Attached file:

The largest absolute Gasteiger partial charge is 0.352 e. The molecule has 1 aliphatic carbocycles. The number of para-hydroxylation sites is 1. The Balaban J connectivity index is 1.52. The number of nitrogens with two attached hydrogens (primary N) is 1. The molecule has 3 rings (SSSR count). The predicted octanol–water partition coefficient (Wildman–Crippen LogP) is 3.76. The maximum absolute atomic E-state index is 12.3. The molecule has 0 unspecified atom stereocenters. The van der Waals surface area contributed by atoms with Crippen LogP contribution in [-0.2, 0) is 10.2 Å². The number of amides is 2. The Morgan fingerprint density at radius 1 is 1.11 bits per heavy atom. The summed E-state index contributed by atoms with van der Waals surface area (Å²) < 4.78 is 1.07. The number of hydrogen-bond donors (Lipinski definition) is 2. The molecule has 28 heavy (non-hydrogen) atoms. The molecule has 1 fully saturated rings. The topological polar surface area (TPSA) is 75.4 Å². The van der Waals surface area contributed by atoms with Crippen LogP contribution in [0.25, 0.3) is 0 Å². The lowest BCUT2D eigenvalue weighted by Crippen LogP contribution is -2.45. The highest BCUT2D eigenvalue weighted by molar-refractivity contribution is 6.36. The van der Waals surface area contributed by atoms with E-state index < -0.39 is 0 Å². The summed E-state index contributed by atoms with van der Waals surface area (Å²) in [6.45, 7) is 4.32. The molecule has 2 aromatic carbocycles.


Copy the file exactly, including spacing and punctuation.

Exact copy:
The largest absolute Gasteiger partial charge is 0.352 e. The molecule has 1 aliphatic carbocycles. The number of para-hydroxylation sites is 1. The Balaban J connectivity index is 1.52. The number of nitrogens with two attached hydrogens (primary N) is 1. The molecule has 3 rings (SSSR count). The predicted octanol–water partition coefficient (Wildman–Crippen LogP) is 3.76. The maximum absolute atomic E-state index is 12.3. The molecule has 0 unspecified atom stereocenters. The van der Waals surface area contributed by atoms with Crippen LogP contribution in [-0.2, 0) is 10.2 Å². The number of amides is 2. The Morgan fingerprint density at radius 1 is 1.11 bits per heavy atom. The summed E-state index contributed by atoms with van der Waals surface area (Å²) < 4.78 is 1.07. The number of hydrogen-bond donors (Lipinski definition) is 2. The molecule has 28 heavy (non-hydrogen) atoms. The molecule has 1 fully saturated rings. The topological polar surface area (TPSA) is 75.4 Å². The van der Waals surface area contributed by atoms with Crippen LogP contribution in [0.25, 0.3) is 0 Å². The lowest BCUT2D eigenvalue weighted by Crippen LogP contribution is -2.45. The highest BCUT2D eigenvalue weighted by molar-refractivity contribution is 6.36. The van der Waals surface area contributed by atoms with E-state index < -0.39 is 0 Å². The summed E-state index contributed by atoms with van der Waals surface area (Å²) in [6.45, 7) is 4.32. The molecule has 2 aromatic carbocycles.